By Jesse Silkoff
A home gym may be great for your fitness routine, but it can be a real drain on your wallet. A dumbbell and plate weight set costs between $300 to $1000 alone, plus another $100 or so for a weight bench. Want to add cardio to your workout? Plan on factoring in another $300 to $5000 for a treadmill. However, your body is generally pretty ignorant of your financial situation—and it needs to be worked out regardless of what’s on your bank statement. Having a gym at home makes the whole process that much simpler: no drive to make, no bag to pack, no communal showers to negotiate. Plus, you never have to wait in line for a free treadmill or feel weird about working out in front of strangers!
But exercising at home doesn’t need to be a luxury reserved exclusively for those with a lot of expendable cash. With some workout smarts, you can have the whole thing set up in a matter of weeks—without emptying out your kid’s college fund first. Here are some of the best tips we’ve seen from practical-minded fitness addicts for a home workout station that’s affordable enough for almost any financial situation.
1. Buy Used
Sure, a lot of stuff is better new, but the way some people go through fitness fads, you can definitely score some cutthroat deals on equipment if you take the time to look. Craiglist and eBay are the obvious sites to hit, of course, but you can also check out local sites like Freecyle.com and the app Next Door. Ask around, too, you never know which family member or office acquaintance is trying to find a home for a barely used elliptical. Garage sales often feature lightly used equipment, as well—you can save some serious green if you’re willing to spend a few weekends driving around your neighborhood.
2. Find Space Where There Is None
Working out definitely feels easier when you can get away from roommates and family members for a while you do it, especially if you’re just starting out and getting used to your routine. If you don’t have a spare bedroom or garage to house your home gym, consider blocking off part of the living room or dining area for your workouts. Install casters on heavy furniture so that you can push it out of the way when it’s time to hit the weights, bonus if you can hang a mirror on a nearby wall so that you can keep track of your form while you work out.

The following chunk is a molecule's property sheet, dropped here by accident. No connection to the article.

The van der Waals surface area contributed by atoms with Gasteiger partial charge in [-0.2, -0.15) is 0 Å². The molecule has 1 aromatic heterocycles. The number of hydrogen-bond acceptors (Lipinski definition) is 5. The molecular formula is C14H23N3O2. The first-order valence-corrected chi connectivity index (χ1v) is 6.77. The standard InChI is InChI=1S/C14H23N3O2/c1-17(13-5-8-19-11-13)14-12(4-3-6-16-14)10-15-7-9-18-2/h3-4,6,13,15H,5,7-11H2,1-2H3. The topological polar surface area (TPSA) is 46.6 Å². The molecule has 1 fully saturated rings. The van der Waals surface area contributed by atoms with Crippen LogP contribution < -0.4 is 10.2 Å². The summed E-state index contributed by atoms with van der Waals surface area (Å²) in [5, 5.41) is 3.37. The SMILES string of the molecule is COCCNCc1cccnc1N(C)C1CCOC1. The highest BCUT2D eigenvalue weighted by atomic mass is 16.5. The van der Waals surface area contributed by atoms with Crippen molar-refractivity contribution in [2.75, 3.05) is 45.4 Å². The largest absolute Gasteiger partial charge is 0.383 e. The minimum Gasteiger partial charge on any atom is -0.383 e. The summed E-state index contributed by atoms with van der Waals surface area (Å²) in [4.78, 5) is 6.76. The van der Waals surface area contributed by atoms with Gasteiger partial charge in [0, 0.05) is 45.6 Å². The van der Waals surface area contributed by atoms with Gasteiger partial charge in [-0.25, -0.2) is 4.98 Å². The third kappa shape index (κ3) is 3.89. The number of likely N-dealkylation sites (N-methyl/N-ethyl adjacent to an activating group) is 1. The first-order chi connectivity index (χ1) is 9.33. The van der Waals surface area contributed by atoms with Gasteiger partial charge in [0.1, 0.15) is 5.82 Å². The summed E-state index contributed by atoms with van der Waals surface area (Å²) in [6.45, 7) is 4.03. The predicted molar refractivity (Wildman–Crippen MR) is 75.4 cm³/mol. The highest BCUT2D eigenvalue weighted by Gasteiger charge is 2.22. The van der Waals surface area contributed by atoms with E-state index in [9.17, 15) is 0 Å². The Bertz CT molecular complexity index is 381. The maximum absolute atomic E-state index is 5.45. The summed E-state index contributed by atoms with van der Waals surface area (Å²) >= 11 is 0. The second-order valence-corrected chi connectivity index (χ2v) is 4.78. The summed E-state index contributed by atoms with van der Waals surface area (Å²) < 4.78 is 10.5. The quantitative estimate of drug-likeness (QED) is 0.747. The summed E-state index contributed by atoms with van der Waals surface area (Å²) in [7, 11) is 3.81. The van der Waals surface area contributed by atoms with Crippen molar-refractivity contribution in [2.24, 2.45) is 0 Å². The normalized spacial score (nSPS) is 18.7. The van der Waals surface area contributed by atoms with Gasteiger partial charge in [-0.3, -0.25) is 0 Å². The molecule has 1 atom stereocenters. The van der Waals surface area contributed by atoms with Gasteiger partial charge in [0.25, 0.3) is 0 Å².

Still feeling the space crunch inside? Consider taking your workout outdoors into your backyard or a shared park space. It may feel a little strange being in the outdoors at first, but the breeze will feel nice once you get moving!
3. Invest in Multi-functional Pieces
You work hard on your body, so your equipment should pull its weight too. Specifically, you’ll get the most out of your hard-earned dollars if you opt for pieces that can be adjusted to accommodate several exercises. For instance, an adjustable weight bench lets you integrate ab exercises, presses, deadlifts, rowing, and hammer curls. Similarly, you can do a lot with a dumbbell set, and where space is an issue, a set of adjustable dumbbells lets you change weights using small adjustable plates that take up much less room than a full set. If you have a few hundred dollars to spare, multi-use equipment can be a good investment, although these pieces aren’t required to get in a good workout.
4. Look for the Best Bang-for-Your-Buck Equipment
If you’re on the ramen and canned soup diet, then that kind of equipment may be too rich for your blood. Luckily, there are still affordable options out there to help you transition to an at-home fitness routine. For instance, stability balls cost less than $20, and allow you to integrate a range of highly effective moves, such as supported squats, lunges, and push ups. You can get a set of resistance bands for even less than that—use them to target your back, arms, abs, legs, and literally almost any muscle group in the body. Likewise, a jump rope still offers some of the best cardio around, and you can get one for less than you’d spend on Starbucks. Get yourself a mat and a few videos (try taking a look at those you can find online!) and you’ll have a pretty full lineup on your hands.
5. Try Body Weight Training
Cheap is nice, but free is even better. Body weight training, which uses gravity and your own weight to achieve resistance, are free and accessible—and can be done virtually anywhere. In fact, you’re probably already familiar with some of the more popular body weight exercises: the old fitness standbys, the push up and the pull up. But more advanced options include mountain climbers, planks, and burpees, just to name a few. Use them to add strength, toning, and cardio into your at-home workouts. You’d be amazed at all the versatility you can get without picking up a single weight.
6. Consider Hiring a Personal Trainer
Trainers don’t come free, of course, but they’re one investment that’s definitely worth the money. After all, fitness isn’t really about the equipment you have, it’s about how you use it. That’s where a personal trainer comes in. They can teach you how to get the most out of the equipment you do have, and correct your form and routine so that you’re exercising safely, reducing your risk of injury. Plus if you’re interested in alternative weight training exercises like resistance band workouts or body weight training, hiring a trainer gives you access to tons of moves you might not have thought of on your own. Trainers will come to your home so you can still keep your workout local. Imagine, everything you need for a full body workout, right down the hallway!
Have you always wanted an at-home gym? Comment below on what you’d include in it!
Jesse Silkoff is an avid runner and tennis player. He currently resides in Austin, TX where he works as the President and Co-Founder of FitnessTrainer, the leading online marketplace to find a local personal trainer that can help you achieve your health and wellness goals.